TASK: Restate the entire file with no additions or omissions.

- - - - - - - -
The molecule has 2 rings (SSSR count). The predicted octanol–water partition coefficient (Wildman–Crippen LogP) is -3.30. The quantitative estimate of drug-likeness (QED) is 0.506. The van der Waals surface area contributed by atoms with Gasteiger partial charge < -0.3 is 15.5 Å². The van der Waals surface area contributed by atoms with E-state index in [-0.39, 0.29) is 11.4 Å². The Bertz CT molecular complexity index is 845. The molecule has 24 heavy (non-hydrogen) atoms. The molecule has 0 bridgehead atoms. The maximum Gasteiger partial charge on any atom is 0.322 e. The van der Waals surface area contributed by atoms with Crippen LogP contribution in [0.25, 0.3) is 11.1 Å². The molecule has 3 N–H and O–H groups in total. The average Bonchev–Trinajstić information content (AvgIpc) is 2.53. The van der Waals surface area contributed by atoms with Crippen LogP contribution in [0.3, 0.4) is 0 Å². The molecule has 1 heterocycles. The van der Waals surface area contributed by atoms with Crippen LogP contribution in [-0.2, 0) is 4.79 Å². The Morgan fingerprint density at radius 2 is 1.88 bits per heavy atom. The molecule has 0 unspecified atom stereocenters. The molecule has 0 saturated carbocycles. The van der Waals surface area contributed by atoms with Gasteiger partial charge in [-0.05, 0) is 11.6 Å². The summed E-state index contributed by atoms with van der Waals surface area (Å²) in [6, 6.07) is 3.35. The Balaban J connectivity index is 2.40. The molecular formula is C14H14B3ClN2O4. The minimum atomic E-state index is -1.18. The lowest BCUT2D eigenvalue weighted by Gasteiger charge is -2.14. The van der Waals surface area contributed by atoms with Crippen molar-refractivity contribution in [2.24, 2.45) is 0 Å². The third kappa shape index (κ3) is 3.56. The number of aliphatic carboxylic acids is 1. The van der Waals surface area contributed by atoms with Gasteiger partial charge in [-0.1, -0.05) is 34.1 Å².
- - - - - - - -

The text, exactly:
The molecule has 2 rings (SSSR count). The predicted octanol–water partition coefficient (Wildman–Crippen LogP) is -3.30. The quantitative estimate of drug-likeness (QED) is 0.506. The van der Waals surface area contributed by atoms with Gasteiger partial charge < -0.3 is 15.5 Å². The van der Waals surface area contributed by atoms with E-state index in [-0.39, 0.29) is 11.4 Å². The Bertz CT molecular complexity index is 845. The molecule has 24 heavy (non-hydrogen) atoms. The molecule has 0 bridgehead atoms. The maximum Gasteiger partial charge on any atom is 0.322 e. The van der Waals surface area contributed by atoms with Crippen LogP contribution in [0.25, 0.3) is 11.1 Å². The molecule has 3 N–H and O–H groups in total. The average Bonchev–Trinajstić information content (AvgIpc) is 2.53. The van der Waals surface area contributed by atoms with Crippen LogP contribution in [0.3, 0.4) is 0 Å². The molecule has 1 heterocycles. The van der Waals surface area contributed by atoms with Crippen LogP contribution in [-0.2, 0) is 4.79 Å². The Morgan fingerprint density at radius 2 is 1.88 bits per heavy atom. The molecule has 0 unspecified atom stereocenters. The molecule has 0 saturated carbocycles. The van der Waals surface area contributed by atoms with Gasteiger partial charge in [-0.05, 0) is 11.6 Å². The summed E-state index contributed by atoms with van der Waals surface area (Å²) in [6, 6.07) is 3.35. The Balaban J connectivity index is 2.40. The molecular formula is C14H14B3ClN2O4. The minimum atomic E-state index is -1.18. The lowest BCUT2D eigenvalue weighted by Gasteiger charge is -2.14. The van der Waals surface area contributed by atoms with Crippen molar-refractivity contribution in [2.24, 2.45) is 0 Å². The third kappa shape index (κ3) is 3.56. The number of aliphatic carboxylic acids is 1. The van der Waals surface area contributed by atoms with Gasteiger partial charge in [-0.1, -0.05) is 34.1 Å².